Our second goal is to leverage the build process not only to reliably deploy OpenMRS 3.0 for our dev site and development workflows, but use it to deploy OpenMRS 3.0 with OHRI functionality.

Finally, what’s the best way to know your OpenMRS vs. OCL week? I think if we could get you regularly on the Platform (Wed, 5p UTC) call – or, if that doesn’t work for you, then the TAC (Mon, 4p UTC) call – it could help us coordinate efforts.


Thank you @burke for this. I will attend the forthcoming call

@raff, here’s a failing TRUNK-MASTER build failure that @ibacher notes is failing when running inside Docker, but passes when run natively. Can you tell what we might be missing within the Docker environments?

Alright… figured this one out. We have a slightly odd way of building core in the Docker environment where instead of running, e.g., mvn clean install, we run mvn clean install for each subproject, one at a time. This allows us to take advantage of Docker’s layers so that, e.g., if the build fails in one subproject, Docker can effectively “resume” the build from the point that failed, making builds hopefully faster.

However, doing things this way left out one important thing: the root POM. Like most Maven multi-module projects, OpenMRS Core’s root POM is primarily used for configuring shared dependencies, plugins, etc. Importantly, for this case, we heavily use it to ensure all sub-projects use the same versions of shared dependencies.

Recently, a new dependency was added to OpenMRS Core, to allow us to serialise the java.time classes to JSON correctly. This was done, correctly, by adding the dependency and the version to the root POM and then adding the dependency without the version to the child POM (the -api submodule).

This is where things get weird: because we resolve dependencies before running the builds in a project-wide way, a version of the new dependency was downloaded, and Maven seems to have used that to build the api sub project happily. Unfortunately, the next project, web, actually depends on api to provide most of its dependencies (there are a large number of transitive dependencies). At this point, we see this WARNING in the log:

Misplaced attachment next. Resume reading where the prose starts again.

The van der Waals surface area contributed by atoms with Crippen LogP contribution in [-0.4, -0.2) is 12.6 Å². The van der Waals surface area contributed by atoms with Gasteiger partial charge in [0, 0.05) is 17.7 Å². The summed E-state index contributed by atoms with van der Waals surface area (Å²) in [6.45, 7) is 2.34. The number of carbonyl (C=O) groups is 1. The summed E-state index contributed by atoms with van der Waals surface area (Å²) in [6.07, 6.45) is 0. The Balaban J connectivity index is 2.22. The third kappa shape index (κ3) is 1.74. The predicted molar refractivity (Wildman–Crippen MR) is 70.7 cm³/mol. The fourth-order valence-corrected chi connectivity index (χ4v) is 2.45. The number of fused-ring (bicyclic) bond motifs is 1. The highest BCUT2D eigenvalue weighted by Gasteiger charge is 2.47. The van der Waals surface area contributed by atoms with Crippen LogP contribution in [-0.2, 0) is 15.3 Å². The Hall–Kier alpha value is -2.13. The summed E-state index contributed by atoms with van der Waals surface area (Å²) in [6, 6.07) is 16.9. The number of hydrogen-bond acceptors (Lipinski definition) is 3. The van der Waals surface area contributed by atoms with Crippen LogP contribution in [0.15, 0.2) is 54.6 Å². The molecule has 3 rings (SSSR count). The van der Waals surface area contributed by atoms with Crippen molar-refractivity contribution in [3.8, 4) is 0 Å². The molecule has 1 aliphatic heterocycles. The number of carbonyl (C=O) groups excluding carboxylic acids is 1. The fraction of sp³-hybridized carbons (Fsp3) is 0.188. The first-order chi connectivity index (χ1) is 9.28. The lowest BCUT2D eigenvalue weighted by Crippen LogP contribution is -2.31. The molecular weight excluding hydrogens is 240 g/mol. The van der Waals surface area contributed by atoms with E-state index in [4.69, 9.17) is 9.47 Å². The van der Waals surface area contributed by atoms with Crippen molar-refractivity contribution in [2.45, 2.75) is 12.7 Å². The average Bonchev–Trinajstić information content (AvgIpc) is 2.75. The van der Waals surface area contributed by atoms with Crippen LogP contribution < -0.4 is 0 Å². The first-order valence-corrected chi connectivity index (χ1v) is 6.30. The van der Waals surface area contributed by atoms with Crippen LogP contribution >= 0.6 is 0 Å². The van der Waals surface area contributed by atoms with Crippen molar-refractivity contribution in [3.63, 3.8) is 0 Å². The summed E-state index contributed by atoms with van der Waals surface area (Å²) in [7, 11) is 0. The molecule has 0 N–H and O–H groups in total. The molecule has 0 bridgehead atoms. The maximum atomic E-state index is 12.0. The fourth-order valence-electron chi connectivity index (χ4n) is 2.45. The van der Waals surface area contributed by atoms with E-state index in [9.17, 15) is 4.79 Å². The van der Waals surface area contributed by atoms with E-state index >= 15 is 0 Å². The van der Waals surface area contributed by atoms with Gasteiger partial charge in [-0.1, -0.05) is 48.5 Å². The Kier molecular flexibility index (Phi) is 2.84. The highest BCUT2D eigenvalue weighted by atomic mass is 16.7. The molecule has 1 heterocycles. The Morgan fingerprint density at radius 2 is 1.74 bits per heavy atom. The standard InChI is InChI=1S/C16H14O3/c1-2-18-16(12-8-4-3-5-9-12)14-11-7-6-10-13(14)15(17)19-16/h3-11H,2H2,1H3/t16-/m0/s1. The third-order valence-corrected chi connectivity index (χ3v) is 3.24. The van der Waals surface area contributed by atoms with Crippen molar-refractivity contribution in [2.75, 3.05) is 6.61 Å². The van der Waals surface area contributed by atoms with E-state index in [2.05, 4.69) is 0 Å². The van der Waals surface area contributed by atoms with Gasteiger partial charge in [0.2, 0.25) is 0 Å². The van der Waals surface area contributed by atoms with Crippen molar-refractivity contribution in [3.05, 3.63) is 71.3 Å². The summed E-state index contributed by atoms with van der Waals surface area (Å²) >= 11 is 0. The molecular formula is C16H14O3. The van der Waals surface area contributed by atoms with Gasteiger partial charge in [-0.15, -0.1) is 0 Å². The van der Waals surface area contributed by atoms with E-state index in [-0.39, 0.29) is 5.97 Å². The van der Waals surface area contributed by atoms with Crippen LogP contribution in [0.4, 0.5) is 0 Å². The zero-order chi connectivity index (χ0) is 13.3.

[WARNING] The POM for org.openmrs.api:openmrs-api:jar:2.6.0-SNAPSHOT is invalid, transitive dependencies (if any) will not be available, enable debug logging for more details

The api submodule is invalid because there is no version specified for the newly added dependency because, while the parent project is resolved properly from the child project, to resolve the api POM, Maven looks for the parent POM of the api method and the last one that has been cached doesn’t have a version provided for that dependency.

Anyway, that’s a very long explanation for why I added this one line which fixes the problem: by building the parent project (again as a separate step) we ensure that these kinds of transitive dependencies are properly resolved.


@burke today I should push improvements for development images so that jetty starts up fully initialised and ready for development. Alongside I’ve made changes to startup scripts and renamed some of environment variables to unify them with docker-compose.

By tomorrow I’ll make adjustment to tag the latest build as “head” and add a build step which does a few REST calls to act as smoke tests and applies the “nightly” tag only if passed. The “nigthly” tag is typically used in dockerhub for the latest build. Later we could add some selenium tests as well to check a few pages in the browser environment.

Yes, Bamboo Specs look great and feel familiar enough to start using them right away as they follow the same proved approach for setting up CI builds known from Travis CI, GitHub Actions, etc. It’ll be some time to migrate all builds, but I could adjust some to start with.

Things feel stable enough now so I will start documenting all the changes in Docker setup tomorrow.

You should be able to see my OpenMRS calendar here: I’ve marked all days I have for OpenMRS. We could add that to the OpenMRS calendar if that helps.